Hopefully if at least he has a few months left to live heart disease is possible to reverse. It's just that if he loses weight to rapidly he might just have the fatty liver/hepatic lipidosis problem worsen or have chronic kidney damage. He's not very fit to catch his own food and exercise at that age, so I'm not quite sure what to do in this situation.
Interestingly enough, I analyzed his nibble to find there is supplemental B12 added despite being incredibly high in animal products! I checked whether there is enough taurine in the feed as most generic brand names neglect it, since deficiency of this amino acid causes cardiomyopathy in felines.
Eli, I'm sorry to hear about your cat. I have a dog who has been diabetic for almost 2.5 years now and requires insulin twice a day. It was overwhelming initially (especially her losing her vision to cataracts, the entire change in diet, having to haul yourself out of bed every morning including weekends as she has to have her meals and injections at regular intervals, the vet bills, etc.) but now it is just part of our routine.
I hope your cat gets through this. Now that she's at the vet, she's got the best chance. Unlike with dogs, there is a lot of research to prove that cats diabetes is reversible. I can't draw on the exact references as I came across these when I was reasearching pet diabetes in relation to my dog but I'm sure you'll find them. You can take serious action on the steps detailed to help your cat get on track when she recovers. Painful urination could be a sign of urine infection which is common with diabetic pets. My dog has the same issue and once it occurs, it needs to be treated with antibiotics. I have learnt from experience to keep it from recurring through watching her diet, washing her there everyday (she gets her regular bath once a week), ensuring she has a lot of water.
I would start with the diet. She visits the vet around twice a year now compared to once in 2 months when she turned diabetic. She hates commercial food. It is critical that she eats so we can inject her. They're usually interested to try smtg new out even when they're not in the mood to eat.
Let us know how she's doing!
A few things. First, there is a new guideline here that forbid people from recommending that others feed their pets animal products. There are many references available on nutritionally complete cooked vegan cat foods, though unfortunately not raw vegan cat foods (I am looking into this at the moment). In addition, tinned, unsalted tuna does not contain any taurine so that would just make the heart problems worse. Feeding the cat home-cooked meals with cooked meat would provide absolutely no taurine. It is different for dogs since dogs can synthesize their own taurine.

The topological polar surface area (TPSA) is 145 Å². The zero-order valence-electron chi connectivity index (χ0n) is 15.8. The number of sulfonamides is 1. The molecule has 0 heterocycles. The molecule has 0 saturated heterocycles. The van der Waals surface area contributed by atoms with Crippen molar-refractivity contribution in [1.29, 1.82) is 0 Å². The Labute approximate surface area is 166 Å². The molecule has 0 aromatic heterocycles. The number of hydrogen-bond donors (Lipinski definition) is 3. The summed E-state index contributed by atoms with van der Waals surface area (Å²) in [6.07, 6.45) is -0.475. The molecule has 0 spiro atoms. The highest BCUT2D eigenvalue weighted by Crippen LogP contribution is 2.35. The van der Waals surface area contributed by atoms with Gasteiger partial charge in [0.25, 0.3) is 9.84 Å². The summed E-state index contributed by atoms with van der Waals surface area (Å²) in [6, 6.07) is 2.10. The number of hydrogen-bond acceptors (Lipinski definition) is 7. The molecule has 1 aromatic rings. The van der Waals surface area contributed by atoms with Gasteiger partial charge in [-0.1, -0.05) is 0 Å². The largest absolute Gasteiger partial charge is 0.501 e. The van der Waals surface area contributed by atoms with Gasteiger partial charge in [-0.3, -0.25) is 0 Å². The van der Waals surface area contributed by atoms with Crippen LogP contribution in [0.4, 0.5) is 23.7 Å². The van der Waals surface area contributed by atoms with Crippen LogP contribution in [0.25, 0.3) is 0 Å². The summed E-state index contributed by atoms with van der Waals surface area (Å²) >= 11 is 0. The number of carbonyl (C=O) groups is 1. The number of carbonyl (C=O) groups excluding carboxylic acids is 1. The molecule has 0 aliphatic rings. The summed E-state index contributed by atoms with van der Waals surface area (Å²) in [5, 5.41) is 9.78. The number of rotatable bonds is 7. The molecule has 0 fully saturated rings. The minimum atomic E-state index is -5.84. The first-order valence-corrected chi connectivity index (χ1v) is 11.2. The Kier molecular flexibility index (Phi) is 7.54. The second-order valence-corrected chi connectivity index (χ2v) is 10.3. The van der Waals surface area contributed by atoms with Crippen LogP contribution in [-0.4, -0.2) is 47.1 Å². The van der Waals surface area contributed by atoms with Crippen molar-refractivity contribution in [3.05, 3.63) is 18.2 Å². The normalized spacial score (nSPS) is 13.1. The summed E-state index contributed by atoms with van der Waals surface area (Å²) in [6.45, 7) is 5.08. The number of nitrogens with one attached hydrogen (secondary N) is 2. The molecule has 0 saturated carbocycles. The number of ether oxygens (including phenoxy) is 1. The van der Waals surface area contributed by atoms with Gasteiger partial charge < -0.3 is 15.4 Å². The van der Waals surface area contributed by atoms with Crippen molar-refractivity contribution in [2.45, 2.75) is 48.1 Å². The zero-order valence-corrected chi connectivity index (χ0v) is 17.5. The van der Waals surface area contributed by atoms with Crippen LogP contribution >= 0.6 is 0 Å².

Eli, most commercial cat food manufacturers add synthetic taurine to their food (since taurine is destroyed by cooking. It being synthetic is not a problem, since unlike many nutrients, synthetic taurine is exactly the same as natural taurine (it is a simple amino-sulfonic acid that does not polarize to light so does not have a D- or L- form. Same with glycine.) The taurine needs of a cat vary, but it sounds like your cat would need more taurine than most cats due to obesity, poor health etc.
Here's my "prescription." Ditch the commercial cat food because if your cat is fat and has fatty liver/etc., the commercial food is probably too high in fat? Might also be too high in carbohydrates for a diabetic cat to recover properly; particularly the kibble. If it's a high-carbohydrate kibble that is even a little high in fat, it could be a recipe for disaster.
Vegepet sells a taurine/etc. supplement along with many free home-made cat food recipes. These range in high-protein to high-carbs. I would pick the recipes with the most protein and the lowest amount of fat and carbs. This would help the most with your cat's weight and diabetes. Some of the recipes are fairly wholesome and use things like rice, oats, potatoes, garbanzo beans, etc. Some are pretty much commercial canned cat food minus the chicken by-product meal (i.e. full of crap like seitan, wheat, even tofu, etc etc.)
If you must stick with commercial food, there are commercial vegan cat foods.